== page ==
A friendly resource for women who want to lead better lives

On Equal Pay Day and Every Day, I am a Feminist

Today is Equal Pay Day, the day that marks how long into a year it takes women to earn what men earned the year before. It is sad that in 2015 we still have to mark this day.

I am a stay at home mom*, and I am a feminist. I don’t remember a time when I did not consider myself a feminist, but I do remember many arguments over the years with both men and women about feminism – what it is and what good it is for.

For a while, I thought it wasn’t necessary to defend feminism, but in the last couple of years I’ve had to on several occasions when people around me talked about feminism as a form of sexism. I have heard women saying they are not feminists because they love men, and millennial men whispering about women being feminists, as if that was a bad thing.

Personally, I don’t see anything wrong or incendiary about feminism, but to make things clear, I’ll give you the dictionary’s definition.

Feminism**:

the belief that men and women should have equal rights and opportunities
the theory of the political, economic, and social equality of the sexes
organized activity on behalf of women’s rights and interests

Feminism is not a desire to be masculine or a lack of femininity. Feminism is not a desire to get things just because we are women, but because we have earned them individually. Feminism is not a desire to not have children or to have them and then neglect them.*** Feminism doesn’t go against a belief in God, although many religious institutions are inherently sexist. Feminism is not hating men. Feminism is not the thought that women are better than men.

It is easy to get caught up on the bra burning, the women yelling and the notion that women are somehow trying to overrule men. But this is not feminism. Feminism is about equal rights and equal opportunities for men and women. Feminism is the opposite of sexism, not a form of sexism.

There was a time not too long ago when women did not have the opportunity to go to school, or work outside of the home. It wasn’t that long ago when women in this country did not have the right to vote. The 19th amendment, which gives women the right to vote, was passed by Congress on June 4, 1919. This means that if you are in your 30s your great-grandmother was not allowed to vote. If you are in your 50s it is quite possible that your grandmother could not vote.

According to Pew Research Center, women are still paid only 84% of what men gets paid.* This is why we still need to mark Equal Pay Day.

To me this is crazy–just like many other civil rights issues–but it is not just about men and women in similar positions earning different salaries, it is also about women choosing careers that are less lucrative, and society steering them into part time and hourly jobs so they can “have it all” and be both at home with the kids and earn a living. It is about working mothers being the default caregiver if the kids get sick. It is about women not negotiating their salaries.

As a mother of a boy and a girl I see personality differences between them that are very likely due to their gender, even though I try hard to have a gender neutral household so they can choose what they like instead of having me impose on them. We have blocks, and puzzles and vehicles and dolls. My son gravitates towards trucks, my daughter squeals when she sees a stuffed animal. They share a room decorated in nautical blues.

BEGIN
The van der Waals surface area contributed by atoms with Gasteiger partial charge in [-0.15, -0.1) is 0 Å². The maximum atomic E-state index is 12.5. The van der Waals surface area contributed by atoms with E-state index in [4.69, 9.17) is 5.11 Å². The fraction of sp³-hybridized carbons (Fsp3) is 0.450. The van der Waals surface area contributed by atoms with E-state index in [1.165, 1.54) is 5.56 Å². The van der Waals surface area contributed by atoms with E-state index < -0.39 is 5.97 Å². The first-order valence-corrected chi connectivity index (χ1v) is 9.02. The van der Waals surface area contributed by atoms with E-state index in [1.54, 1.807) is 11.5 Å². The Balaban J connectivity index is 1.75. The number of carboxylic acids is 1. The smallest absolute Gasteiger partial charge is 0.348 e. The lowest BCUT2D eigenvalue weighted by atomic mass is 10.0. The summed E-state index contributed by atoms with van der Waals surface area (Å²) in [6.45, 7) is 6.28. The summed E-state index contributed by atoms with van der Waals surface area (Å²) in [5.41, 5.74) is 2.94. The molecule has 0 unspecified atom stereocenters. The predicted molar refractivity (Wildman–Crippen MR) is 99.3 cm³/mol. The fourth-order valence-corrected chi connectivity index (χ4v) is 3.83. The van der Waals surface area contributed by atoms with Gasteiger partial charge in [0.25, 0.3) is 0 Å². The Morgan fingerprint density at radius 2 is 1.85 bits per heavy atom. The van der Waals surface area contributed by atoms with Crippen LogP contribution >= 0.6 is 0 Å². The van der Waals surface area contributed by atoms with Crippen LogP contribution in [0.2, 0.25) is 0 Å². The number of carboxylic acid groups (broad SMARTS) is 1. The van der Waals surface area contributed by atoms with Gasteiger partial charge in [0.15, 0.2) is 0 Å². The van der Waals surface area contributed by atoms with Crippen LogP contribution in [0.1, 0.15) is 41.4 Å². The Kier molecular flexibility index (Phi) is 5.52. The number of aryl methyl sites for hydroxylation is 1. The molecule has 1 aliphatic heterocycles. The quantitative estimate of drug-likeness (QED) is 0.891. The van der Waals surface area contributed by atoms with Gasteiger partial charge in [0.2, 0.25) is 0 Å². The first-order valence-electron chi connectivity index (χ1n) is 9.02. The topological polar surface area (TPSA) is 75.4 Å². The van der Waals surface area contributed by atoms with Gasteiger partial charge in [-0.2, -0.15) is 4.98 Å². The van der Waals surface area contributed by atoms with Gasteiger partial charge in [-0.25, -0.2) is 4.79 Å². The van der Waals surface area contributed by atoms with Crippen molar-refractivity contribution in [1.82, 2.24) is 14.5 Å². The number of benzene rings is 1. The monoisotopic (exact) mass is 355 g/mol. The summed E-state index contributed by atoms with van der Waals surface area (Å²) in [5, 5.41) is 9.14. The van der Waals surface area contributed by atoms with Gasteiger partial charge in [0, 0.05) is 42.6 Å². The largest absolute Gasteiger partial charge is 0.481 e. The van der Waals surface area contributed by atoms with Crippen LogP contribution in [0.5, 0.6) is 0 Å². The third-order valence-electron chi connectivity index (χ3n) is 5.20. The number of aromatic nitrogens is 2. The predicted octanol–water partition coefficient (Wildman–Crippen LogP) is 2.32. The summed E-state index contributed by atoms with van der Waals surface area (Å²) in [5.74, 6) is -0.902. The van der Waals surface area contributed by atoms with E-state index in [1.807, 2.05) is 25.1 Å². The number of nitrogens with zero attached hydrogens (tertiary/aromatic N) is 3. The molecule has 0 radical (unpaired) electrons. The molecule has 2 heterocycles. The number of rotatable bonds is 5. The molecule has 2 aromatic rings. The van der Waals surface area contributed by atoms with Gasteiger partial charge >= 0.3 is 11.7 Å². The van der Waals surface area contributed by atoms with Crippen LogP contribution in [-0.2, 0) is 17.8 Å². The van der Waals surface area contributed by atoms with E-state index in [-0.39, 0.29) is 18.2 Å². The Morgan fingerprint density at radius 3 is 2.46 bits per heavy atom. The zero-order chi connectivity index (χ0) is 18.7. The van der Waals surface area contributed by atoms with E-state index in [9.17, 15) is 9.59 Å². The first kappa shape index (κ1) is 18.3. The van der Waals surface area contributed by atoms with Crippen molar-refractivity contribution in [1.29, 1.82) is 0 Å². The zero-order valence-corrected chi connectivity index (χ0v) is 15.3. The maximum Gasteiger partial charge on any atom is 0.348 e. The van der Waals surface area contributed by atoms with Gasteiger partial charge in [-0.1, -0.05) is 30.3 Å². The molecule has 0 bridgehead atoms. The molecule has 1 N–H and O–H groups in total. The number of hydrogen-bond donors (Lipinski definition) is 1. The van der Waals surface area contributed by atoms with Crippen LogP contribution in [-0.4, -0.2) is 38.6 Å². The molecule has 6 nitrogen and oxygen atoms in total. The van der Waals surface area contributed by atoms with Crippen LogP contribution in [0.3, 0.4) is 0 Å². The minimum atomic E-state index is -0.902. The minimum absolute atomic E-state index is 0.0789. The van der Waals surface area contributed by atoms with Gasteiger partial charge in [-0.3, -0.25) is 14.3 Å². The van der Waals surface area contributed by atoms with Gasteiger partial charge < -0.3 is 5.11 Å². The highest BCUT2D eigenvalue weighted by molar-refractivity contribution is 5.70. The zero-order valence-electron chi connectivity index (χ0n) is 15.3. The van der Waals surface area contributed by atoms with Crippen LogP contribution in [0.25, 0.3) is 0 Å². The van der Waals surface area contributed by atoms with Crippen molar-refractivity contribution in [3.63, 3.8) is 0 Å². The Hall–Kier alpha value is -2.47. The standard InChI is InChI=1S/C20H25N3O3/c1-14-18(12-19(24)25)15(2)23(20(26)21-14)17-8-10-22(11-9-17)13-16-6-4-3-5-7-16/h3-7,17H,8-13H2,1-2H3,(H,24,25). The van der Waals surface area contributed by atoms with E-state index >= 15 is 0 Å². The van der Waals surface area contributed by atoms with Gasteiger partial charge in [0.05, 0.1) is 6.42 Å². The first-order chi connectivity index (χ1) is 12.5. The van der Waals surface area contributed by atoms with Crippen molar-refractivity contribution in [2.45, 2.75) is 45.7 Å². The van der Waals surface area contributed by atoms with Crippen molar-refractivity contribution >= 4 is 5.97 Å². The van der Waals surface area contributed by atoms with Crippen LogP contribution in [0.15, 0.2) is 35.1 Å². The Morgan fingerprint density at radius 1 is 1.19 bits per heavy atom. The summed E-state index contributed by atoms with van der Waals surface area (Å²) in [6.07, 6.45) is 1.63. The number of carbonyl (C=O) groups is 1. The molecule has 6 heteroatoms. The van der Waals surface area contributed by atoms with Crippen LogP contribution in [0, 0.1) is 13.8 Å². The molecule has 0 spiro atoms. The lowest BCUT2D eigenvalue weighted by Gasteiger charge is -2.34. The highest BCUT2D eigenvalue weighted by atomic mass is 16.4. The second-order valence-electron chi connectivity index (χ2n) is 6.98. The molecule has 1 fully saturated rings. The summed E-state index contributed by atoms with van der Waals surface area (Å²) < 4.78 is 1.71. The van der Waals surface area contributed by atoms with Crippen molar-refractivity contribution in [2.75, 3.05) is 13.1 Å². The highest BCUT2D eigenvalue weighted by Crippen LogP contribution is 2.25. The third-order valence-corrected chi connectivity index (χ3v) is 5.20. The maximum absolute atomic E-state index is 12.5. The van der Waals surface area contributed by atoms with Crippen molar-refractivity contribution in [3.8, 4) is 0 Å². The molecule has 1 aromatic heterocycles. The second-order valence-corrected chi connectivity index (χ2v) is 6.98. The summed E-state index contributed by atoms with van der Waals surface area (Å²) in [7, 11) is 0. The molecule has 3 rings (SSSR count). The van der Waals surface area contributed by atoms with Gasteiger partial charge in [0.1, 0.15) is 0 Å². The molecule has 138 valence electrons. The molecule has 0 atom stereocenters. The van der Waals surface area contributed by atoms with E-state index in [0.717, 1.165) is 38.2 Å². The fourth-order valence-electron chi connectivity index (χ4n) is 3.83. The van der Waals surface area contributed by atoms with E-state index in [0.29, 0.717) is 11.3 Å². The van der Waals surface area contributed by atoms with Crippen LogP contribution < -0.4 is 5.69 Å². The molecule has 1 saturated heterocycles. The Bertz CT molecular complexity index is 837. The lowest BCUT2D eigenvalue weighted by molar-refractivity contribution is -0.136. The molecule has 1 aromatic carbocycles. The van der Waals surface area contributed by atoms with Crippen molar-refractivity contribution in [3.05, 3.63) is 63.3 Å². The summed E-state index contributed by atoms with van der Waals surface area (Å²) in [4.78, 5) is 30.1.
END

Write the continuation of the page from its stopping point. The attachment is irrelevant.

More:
Regardless of their differences, I want them both to have the same opportunities. I want them to be able to go to great colleges and major in the subject they are passionate about, not what society thinks fits them best because of their gender. I want them to earn money according to their skill and experience, not whether they are male or female. Remember, women are still paid less than men.

The activists who fought and still fight for women’s right may not always do what I would do, but the message is a very important one for me. Equal rights. Equal opportunities. Equal pay for equal work. It is simple.

Thanks to those who fought for my rights, including those who burnt bras, I am able to choose to stay home, and once I am ready to go back to the workforce full-time I will do so knowing that I have every right to be there and to negotiate my salary knowing how my experience and skills–not my gender–should be compensated. When that time comes, I will be reading these stories about how different women have negotiated higher salaries.

Sexism hurts everyone, not just women. I cringe when I read about schools imposing gender specific dress codes, and women deciding not to wear tight pants because boys and men can’t help themselves. I am not responsible for the thoughts in any man’s brain, but I also know the men around me are better than animals unable to control their impulses.

I saddens me when women I know, strong women, speak against feminism because I know it comes from a place of misunderstanding of what feminism actually is. I wonder why young men in their 20s could be skeptical of feminism, as if they fear women over ruling men.

The truth is that while women and men are different, women are very important to today’s economy, and men are crucial in every child’s life. Stereotypes are incredibly damaging for everyone.

If you are not yet a feminist, consider this:

Do you believe that men and women should have the same rights and opportunities? If your answer is yes, congratulations, you are a feminist.

If you still don’t consider yourself a feminist, please tell me why!

Olivia


* I am a stay at home mom, but I do work a few hours a week from home.

** Merriam-Webster Online, April 3, 2015

*** I do not believe that working outside the home is neglecting your children

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